> (this is a feature that the MultiDeclWrapper in Allen's version
> currently does not allow). Each individual query can also be composed of
> several filters where different filter types are concatenated with AND
> and filters of the same type are concatenated with OR (see
> http://i31www.ira.uka.de/~baas/pypp/classpyppapi_1_1decl_1_1_i_decl.html#063f1880bb6bc164d2f0ecd5fc92a3c1).
> In Allen's version, all queries are based on the declaration type and
> name. Queries for methods can optionally use the arguments or return
> type as well (but the name is still mandatory). As this is a subset of
> the query filters in my version I think it wouldn't be a problem to
> elevate Allen's version to the same expressiveness as my version.

Agreed.  This is definitely the primary area where your API has more
capabilities then the version I wrote.  In general I am all for adding
the expressiveness that you have and I believe your implementation
based on building/extending a list of filters is really a nice way to
go about this in an extensible way. (I would love to use some custom
filters built up from type traits on member methods). I agree that I
could extend it with this and I would actually like to give it a shot
very soon.

There is one area here though where I am a little worried.  Namely I
find the way I query only the children of a declaration to be a little
more structured.

For example with my method the user would always go about build up
their module based on the name hierarchy of the module:

ns = mod.Namespace("test_ns")
class1 = ns.Class("class1")
class1_method1 = class1.Method("method1")
class2 = ns.Class("class2")
class2_method1 = class2.Method("method1")

In Matthias's API I believe you could do something where you could ask
for all methods named "method1" across the entire decl tree.  I am not
sure this is such a  good idea or at least I would classify it as a
power user capability.  As such I am not opposed at all to adding it
but I don't think it should be the default and I would recommend that
it be available through a different interface.

Once again though I could be convinced otherwise if people really like
this ability.

> I tried to convert my current project to Allen's API but as I have used
> my "multiple selection" feature quite often I didn't translate all of
> it. Here are some examples:
> In my version I'm ignoring all protected methods of all classes like this:
> Method(accesstype=PROTECTED).ignore()
> Here, I don't know what the corresponding code would look like in
> Allen's version (but I suppose that it would also be the Method() query
> that would provide a similar argument, right? But this shows already
> that the 'name' argument shouldn't be mandatory).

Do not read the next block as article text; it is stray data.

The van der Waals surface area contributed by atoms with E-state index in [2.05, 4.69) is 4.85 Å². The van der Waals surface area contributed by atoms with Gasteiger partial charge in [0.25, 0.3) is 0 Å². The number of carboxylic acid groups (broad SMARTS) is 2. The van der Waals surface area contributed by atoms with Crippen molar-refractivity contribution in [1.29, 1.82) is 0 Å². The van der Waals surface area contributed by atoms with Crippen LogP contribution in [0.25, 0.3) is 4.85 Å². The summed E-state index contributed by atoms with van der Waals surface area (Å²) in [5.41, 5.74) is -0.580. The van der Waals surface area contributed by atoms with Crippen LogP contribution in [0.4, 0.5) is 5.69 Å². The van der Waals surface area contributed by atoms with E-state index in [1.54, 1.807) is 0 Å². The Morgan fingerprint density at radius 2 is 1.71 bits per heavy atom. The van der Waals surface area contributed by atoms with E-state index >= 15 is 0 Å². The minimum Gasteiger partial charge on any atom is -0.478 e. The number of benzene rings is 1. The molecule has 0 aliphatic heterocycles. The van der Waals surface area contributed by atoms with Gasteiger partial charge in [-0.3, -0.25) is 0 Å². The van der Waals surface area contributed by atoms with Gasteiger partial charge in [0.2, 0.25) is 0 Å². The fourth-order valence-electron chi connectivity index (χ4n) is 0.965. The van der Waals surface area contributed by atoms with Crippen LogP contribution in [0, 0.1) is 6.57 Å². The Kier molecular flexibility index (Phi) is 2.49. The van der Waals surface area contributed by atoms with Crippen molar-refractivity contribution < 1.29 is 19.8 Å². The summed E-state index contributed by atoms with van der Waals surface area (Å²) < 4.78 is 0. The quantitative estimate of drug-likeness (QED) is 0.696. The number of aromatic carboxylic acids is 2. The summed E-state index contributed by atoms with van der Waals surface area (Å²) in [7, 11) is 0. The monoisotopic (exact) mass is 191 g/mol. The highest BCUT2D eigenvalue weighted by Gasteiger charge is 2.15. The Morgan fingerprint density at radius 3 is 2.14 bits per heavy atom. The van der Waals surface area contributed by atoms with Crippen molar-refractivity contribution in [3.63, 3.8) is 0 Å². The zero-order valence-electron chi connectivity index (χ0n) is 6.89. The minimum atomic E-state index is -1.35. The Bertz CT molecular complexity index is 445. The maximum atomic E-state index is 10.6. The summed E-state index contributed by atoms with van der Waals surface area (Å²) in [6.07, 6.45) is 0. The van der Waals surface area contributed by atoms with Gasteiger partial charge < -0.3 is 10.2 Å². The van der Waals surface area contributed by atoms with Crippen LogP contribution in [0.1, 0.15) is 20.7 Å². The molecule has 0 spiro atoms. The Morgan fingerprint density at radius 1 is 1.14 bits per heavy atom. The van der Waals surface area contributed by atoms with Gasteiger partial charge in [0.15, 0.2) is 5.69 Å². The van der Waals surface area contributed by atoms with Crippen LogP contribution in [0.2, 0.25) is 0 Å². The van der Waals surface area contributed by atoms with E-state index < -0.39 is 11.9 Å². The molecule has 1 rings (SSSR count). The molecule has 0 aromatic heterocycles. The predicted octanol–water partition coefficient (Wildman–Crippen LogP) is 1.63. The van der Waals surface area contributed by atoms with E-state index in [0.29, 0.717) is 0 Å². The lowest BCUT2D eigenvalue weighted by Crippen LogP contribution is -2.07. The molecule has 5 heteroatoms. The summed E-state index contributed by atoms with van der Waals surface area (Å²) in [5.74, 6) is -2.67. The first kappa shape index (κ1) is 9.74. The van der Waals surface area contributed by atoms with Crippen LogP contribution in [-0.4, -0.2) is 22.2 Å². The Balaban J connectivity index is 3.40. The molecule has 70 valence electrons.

Agreed.  I definitely think this should be possible.

> Then I ignore all ()-operators that return a reference to a float or
> double by the following line:
> Method("operator()", retval=["float &", "double &"]).ignore()
> Again, this addresses several classes and several methods at once. There
> are four filters (and three filter types) involved in this query:

This is the one I am not so sure about.  I like the idea of being able
to do this but I am not convinced that it should be default behavior
to search across the entire declaration tree.

Maybe something like this instead:

ns = mod.Namespace("test_ns")
ns.Method("operator()", retval=["float &", "double &"], recursive=True).ignore()

(notice the explicit request to recursively search).

> - A "type" filter because I was using the Method() function
> (alternatively I could have used the generic Decl() function together
> with the type=METHOD filter (which is what happens internally))
> - A "name" filter (in my API I'm using the convention that the first
> argument is guaranteed to be the 'name' filter. All other filters must
> be specified by keyword arguments)
> - Two "return value" filters (which are concatenated with OR)
> When I translated my project to Allen's API the above line became:
> for cls in classes:
>      Cls = mod.Class(cls)
>      try:
>          op = Cls.Method("operator\(\)", retval="float &|double &")
>          op.ignore()
>      except RuntimeError:
>          pass
> (classes is a list of class names that should be exposed. I have that
> list anyway, so it was no problem to use that one here)
> I had to check for the RuntimeError exception because the Method() query
> could be empty which is actually ok in my case. This is an example that
> shows that it can be ok that a query produces an empty result.
> Another thing that was confusing is that the name is *always* treated as
> a regular expression. In my first attempt, I was just searching for
> "operator()" and didn't get the expected results. After looking at the
> API code I noticed that the string is treated as a regular expression
> which means the brackets already have a special meaning and have to be
> escaped. This is the reason why I suggested to mark regular expressions
> explicitly (in my version by enclosing it between two '/' (maybe this
> should be another character as the slash could actually be part of a
> path name)).

Agreed, it could be very useful to have a way to make explicit that a
regex is being used.

> I have more such examples, but I think they won't highlight any further
> issues, so I'll leave them out.
> I can't comment on the features where Allen is clearly ahead of my
> version (such as templates) as I was focusing on the stuff that I need
> for wrapping my SDK (which doesn't have any templates).

And I think it is clear that you were wrapping an API where you needed
more expressiveness in the queries. :)

In my personal opinion (and I am higly biased) I would summarize the
comparison by saying that the prototype I put together may be further
ahead on features in general but could definitely be helped out with
more expressiveness of queries.  If we could come to some agreement
about how queries should work across the decl tree I would like to add
to extend my api proposal with the expressiveness of yours.  I could
build upon many of the ideas from your implementation and I am already
thinking of places in my wrapper scripts where doing so would help
simplify my life quite a bit. :)

Do you think it would be a good idea for me to refine my prototype
with your query system or should we start over with a new code base
merging the best ideas?


> - Matthias -